Differences in the Level of Trust in Mental Health Providers among Individuals with Severe Mental Illnesses
Anwar Khatib, Fadi Farraj

Background: The study examines trust among patients with Severe Mental Illness (SMI) in mental health services providers. Study's hypothesis suggests higher level of patients' trust inthe biosocial model advocated by social workers in comparison with the biomedical model advocated by psychiatrists. Method: The study includes 60 participants (N=60), living in the community, with a history of psychiatric hospitalization. All Participants were in constant contact with psychiatrist (9 psychiatrists) and social worker (11 social workers) for a minimum period of six months.Findings: Study findings indicates that, in accordance with the hypothesis, the level of trust toward social workers was significantly higher compared to psychiatrists.In the context of the biomedical model,asignificant correlation was found between duration of contact with a psychiatrist and betweenpatient’s level of trust. Moreover,frequency of therapy sessionsfound to be the only variable predicting level of trust felt towards psychiatrists.In the context of thepsychosocial model,duration of contact, frequency of therapy sessions and number of readmissions since first hospitalization, were found to predict the level of trust felt toward social workers. Conclusions: Increasing frequency of sessions between a psychiatrist and his patient will create the essential conditions that shall allow a professionals to create a higher levels of trust among patients. In the other hand, reduced number of readmissions may retain the trust level felt toward social workers.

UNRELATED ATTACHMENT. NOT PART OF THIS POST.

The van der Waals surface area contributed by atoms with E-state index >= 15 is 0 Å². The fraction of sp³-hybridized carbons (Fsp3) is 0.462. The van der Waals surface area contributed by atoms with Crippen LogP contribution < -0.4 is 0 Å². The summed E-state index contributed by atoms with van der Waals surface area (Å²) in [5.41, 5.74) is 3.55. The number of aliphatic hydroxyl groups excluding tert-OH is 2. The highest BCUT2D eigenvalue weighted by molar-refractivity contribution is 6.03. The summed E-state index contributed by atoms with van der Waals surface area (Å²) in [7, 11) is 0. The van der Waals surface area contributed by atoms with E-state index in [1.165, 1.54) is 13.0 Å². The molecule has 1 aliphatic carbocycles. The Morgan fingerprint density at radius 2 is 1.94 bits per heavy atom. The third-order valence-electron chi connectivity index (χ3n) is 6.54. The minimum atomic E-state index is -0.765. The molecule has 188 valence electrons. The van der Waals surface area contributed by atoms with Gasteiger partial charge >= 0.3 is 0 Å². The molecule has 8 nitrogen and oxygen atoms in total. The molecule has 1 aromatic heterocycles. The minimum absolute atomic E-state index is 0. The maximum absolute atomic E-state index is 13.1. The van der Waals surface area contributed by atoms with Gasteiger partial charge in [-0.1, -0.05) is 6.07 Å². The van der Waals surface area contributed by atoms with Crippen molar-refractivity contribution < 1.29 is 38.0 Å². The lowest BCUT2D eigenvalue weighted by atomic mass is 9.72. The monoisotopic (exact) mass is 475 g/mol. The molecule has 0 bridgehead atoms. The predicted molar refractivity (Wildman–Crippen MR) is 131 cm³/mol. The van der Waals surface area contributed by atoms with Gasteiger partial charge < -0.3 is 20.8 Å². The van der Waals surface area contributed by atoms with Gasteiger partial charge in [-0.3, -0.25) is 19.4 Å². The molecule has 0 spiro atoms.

Full Text: PDF     DOI: 10.15640/ijhs.v2n4a3